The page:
The Road

The Road

—5—

In an burned, postapocolyptic America, a father and son walk together, heading for the coast.  Ash falls from the sky and the temperature is freezing.  They have a gun, and not much else.  Together they scavenge for food left in stores and homes.  They come across corpses and cannibals, and must hide from everyone they encounter.  There is nothing and no-one left to live for, except for each other.  The father barely hangs to old-world morality, as he tries to keep his son and himself alive.

I enjoyed Cormac McCarthy’s The Road more than I wanted to.  Sometimes I am resistant to books that everyone has read, or everyone has loved, especially when they come with an Oprah seal.  But I couldn’t resist loving this book.  It prose is simple and succinct, the bare minimum, which is all these two people’s lives are.  It is haunting and powerful, forcing the reader to think about total devastation of the world we know, and how survivors may be worse off than the dead.  The Road presents a world in which hope doesn’t exist, and where memories of the past aren’t enough to sustain two people after complete destruction hits.  The Road is one of the best books I’ve read recently, and I recommend it to all who haven’t read it (the few of you there are).

5/5

Check out Jonathan’s review of the Road too!

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This entry was posted in Best Sellers, Book Reviews, General Fiction and tagged , . Bookmark the permalink.

9 Responses to The Road

  1. Jonathan says:

    I got this for my dad for father’s day. I thought the father/son aspect seemed appropriate even though the gruesomeness didn’t. Also picked up a copy for myself 🙂 Thanks for the recommendation!

  2. Preston Sinclair says:

    Sounds pretty dark.
    On a completely different subject, but definitely a book about people’s journey through life, AN ISLAND AWAY by Daniel Putkowski follows the intertwined lives of several people in the refinery town of San Nicolaas, Aruba. Check it out.

  3. charley says:

    I liked No Country for Old Men and plan to read The Road soon. I also want to read Blood Meridian. I started it, and found it quite different from No Country – far more dense. I like McCarthy’s style.

  4. thekoolaidmom says:

    I read The Road a couple months ago, and it is definately a different and compelling read. The imagery is stark. Through the voice of the boy, the momentum is one of terror lurking around every corner. There are a few of spots in the book that were seared into my brain:

    When the man and the boy encounter the people with the truck for the first time, and they run into one of the group’s people while hiding under the road, it was the first moment you realize it’s not going to be a “happy” read.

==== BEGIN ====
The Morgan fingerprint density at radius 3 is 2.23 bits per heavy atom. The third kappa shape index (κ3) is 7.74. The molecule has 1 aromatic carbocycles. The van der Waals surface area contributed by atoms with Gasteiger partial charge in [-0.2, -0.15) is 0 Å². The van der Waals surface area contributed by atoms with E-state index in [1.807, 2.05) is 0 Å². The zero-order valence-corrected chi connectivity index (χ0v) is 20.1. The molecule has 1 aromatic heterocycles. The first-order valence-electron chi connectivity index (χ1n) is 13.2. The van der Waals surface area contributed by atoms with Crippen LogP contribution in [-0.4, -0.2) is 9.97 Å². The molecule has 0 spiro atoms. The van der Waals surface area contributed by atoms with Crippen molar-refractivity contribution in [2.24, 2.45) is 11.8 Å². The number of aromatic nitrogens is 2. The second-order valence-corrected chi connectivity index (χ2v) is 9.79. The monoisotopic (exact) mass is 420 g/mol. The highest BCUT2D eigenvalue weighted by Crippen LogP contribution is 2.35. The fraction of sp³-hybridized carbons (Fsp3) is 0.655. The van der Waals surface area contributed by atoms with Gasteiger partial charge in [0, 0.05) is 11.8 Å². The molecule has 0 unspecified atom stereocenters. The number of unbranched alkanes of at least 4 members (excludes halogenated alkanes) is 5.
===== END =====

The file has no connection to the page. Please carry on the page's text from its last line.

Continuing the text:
When they go into the house and the father goes to open the cellar, telling the boy, “Someone took the trouble to put a lock on it, so there must be food down there!” He was right.

    The small band of people they see in the group of trees roasting dinner over the campfire was a heart breaking moment; how far one might go to survive.

    It only took a couple days for me to read it, but I loned the book to a friend, and she read it in one evening because she couldn’t put it down.

  5. Nicole says:

    Both my husband and & I read this one a month ago. It’s funny, I may be the only one, ever, not to quite get this book. My husband really liked it. We both reviewed it on my blog.

    I really enjoyed your take on the The Road. I haven’t read quite a review that helped me “get it” a little better. Thanks!

  6. lisamm says:

    Well I guess I’ll be the lone ranger and say I did NOT like this book, not at all. It thought it was bleak, repetitive, and boring, and the dialogue was overly simplistic (Are we still the good guys?) I hated that we never learn what happened- that was the only thing that kept me reading- I wanted to throw the book against the wall when I finished it. But hey, that’s just me 🙂

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  9. thebob says:

    Sadie –

    Just discovered your blog, really really impressive. I totally know what you mean about the “Oprahfication” of the book world. But “The Road” is haunting and stayed with me for weeks after I put it down.

    Sometimes Oprah goes the other way: one of my favorite books for a long time was “Pillars of the Earth” then Oprah recommended it and reflexively I said to myself “Oh great, now I can;t love this book anymore!” Is that weird?

    I have to give her credit for getting people to read, especially really important books like Wiesel’s “Night”. So I guess just because she recommends doesn’t mean it sucks!

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